I would say rapt is an equivalent in English.
totally absorbed; engrossed; spellbound, esp through or as if through
emotion: rapt with wonder.
transported with emotion; enraptured.
The etymology of the word gives us a hint also:
late 14c., "carried away in an ecstatic trance," from Latin raptus, past participle of rapere "seize, carry off". A figurative sense, the notion is of "carried up into Heaven (bodily or in a dream)," as in a saint's vision.
As you mentioned poetry; rapt, rapture and enrapt are used in this sense with a bit of religious connotations in British romantic poetry also. And even the rapture itself is a feeling in poetry. You can also see this usage in the poetic style works of Shakespeare.
From the book "The Cambridge Introduction to British Romantic Poetry" By Michael Ferber:
Note: You can read further about how it is used in poems from page 24 and on.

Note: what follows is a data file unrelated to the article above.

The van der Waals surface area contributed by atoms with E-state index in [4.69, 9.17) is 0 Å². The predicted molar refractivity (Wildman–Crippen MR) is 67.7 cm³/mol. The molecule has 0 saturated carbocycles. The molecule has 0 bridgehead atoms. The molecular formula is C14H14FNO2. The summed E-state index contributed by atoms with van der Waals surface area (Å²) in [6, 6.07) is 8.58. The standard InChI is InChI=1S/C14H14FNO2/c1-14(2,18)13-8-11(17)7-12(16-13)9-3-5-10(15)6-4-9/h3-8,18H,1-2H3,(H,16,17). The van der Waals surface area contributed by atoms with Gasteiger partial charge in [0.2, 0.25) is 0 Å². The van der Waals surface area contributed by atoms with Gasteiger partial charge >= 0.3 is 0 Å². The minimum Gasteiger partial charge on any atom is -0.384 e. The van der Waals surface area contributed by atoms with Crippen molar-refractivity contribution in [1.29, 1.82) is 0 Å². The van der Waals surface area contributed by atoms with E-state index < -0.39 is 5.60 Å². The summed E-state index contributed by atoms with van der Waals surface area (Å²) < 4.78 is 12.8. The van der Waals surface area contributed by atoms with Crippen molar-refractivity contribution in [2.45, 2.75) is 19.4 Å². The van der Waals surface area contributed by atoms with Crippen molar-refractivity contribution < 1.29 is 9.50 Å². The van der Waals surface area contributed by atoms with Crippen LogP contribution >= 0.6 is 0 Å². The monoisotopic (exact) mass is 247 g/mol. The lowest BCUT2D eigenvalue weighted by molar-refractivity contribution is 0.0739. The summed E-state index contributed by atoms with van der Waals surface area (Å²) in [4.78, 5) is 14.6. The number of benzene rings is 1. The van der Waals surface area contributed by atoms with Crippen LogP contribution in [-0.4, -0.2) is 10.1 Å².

From the book "Shakespeare's Poetic Styles: Verse Into Drama" By John Baxter:
Shakespeare also used enrapt in his work Troilus and Cressida to mean "seized by prophetic ecstasy.":
Come, Hector, come, go back:
Thy wife hath dream'd; thy mother hath had visions;
Cassandra doth foresee; and I myself
Am like a prophet suddenly enrapt
To tell thee that this day is ominous:
Therefore, come back.
Also, mast is directly used in Sufism:
In Sufi philosophy, a mast (pronounced "must") is a person who is overcome with love for God, with concomitant external disorientation resembling intoxication. The word originates from the Sufi term mast-Allah meaning "intoxicated with God." from Persian mast, lit. "intoxicated." Another interpretation of its origin is that it is derived from masti, a Persian word meaning "overpowered."